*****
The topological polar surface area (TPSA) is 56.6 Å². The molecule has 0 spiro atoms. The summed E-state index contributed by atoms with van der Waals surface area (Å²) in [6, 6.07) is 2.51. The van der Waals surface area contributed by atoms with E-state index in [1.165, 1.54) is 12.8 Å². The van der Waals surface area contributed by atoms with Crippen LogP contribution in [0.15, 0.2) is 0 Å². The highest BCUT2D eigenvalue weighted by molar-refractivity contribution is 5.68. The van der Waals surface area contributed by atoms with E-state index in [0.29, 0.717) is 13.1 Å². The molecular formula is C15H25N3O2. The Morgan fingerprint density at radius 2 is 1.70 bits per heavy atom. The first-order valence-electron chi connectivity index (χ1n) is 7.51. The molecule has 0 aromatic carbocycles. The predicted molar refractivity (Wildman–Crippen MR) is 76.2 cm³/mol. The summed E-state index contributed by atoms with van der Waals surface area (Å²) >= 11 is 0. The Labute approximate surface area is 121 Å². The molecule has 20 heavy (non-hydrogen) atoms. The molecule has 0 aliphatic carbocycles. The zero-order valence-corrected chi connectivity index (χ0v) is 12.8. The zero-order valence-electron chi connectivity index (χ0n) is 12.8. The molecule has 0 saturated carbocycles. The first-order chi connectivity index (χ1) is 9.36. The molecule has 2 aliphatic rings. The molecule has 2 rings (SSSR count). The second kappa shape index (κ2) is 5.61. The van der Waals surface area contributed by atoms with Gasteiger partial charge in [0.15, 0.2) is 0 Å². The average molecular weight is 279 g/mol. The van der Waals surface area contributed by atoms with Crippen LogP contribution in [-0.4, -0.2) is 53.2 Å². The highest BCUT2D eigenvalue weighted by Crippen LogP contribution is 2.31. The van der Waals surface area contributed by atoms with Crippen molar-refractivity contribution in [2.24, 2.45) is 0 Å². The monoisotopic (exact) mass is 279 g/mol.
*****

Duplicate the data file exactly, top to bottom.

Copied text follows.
The topological polar surface area (TPSA) is 56.6 Å². The molecule has 0 spiro atoms. The summed E-state index contributed by atoms with van der Waals surface area (Å²) in [6, 6.07) is 2.51. The van der Waals surface area contributed by atoms with E-state index in [1.165, 1.54) is 12.8 Å². The van der Waals surface area contributed by atoms with Crippen LogP contribution in [0.15, 0.2) is 0 Å². The highest BCUT2D eigenvalue weighted by molar-refractivity contribution is 5.68. The van der Waals surface area contributed by atoms with E-state index in [0.29, 0.717) is 13.1 Å². The molecular formula is C15H25N3O2. The Morgan fingerprint density at radius 2 is 1.70 bits per heavy atom. The first-order valence-electron chi connectivity index (χ1n) is 7.51. The molecule has 0 aromatic carbocycles. The predicted molar refractivity (Wildman–Crippen MR) is 76.2 cm³/mol. The summed E-state index contributed by atoms with van der Waals surface area (Å²) >= 11 is 0. The Labute approximate surface area is 121 Å². The molecule has 20 heavy (non-hydrogen) atoms. The molecule has 0 aliphatic carbocycles. The zero-order valence-corrected chi connectivity index (χ0v) is 12.8. The zero-order valence-electron chi connectivity index (χ0n) is 12.8. The molecule has 0 saturated carbocycles. The first-order chi connectivity index (χ1) is 9.36. The molecule has 2 aliphatic rings. The molecule has 2 rings (SSSR count). The second kappa shape index (κ2) is 5.61. The van der Waals surface area contributed by atoms with Gasteiger partial charge in [0.15, 0.2) is 0 Å². The average molecular weight is 279 g/mol. The van der Waals surface area contributed by atoms with Crippen LogP contribution in [-0.4, -0.2) is 53.2 Å². The highest BCUT2D eigenvalue weighted by Crippen LogP contribution is 2.31. The van der Waals surface area contributed by atoms with Crippen molar-refractivity contribution in [2.24, 2.45) is 0 Å². The monoisotopic (exact) mass is 279 g/mol.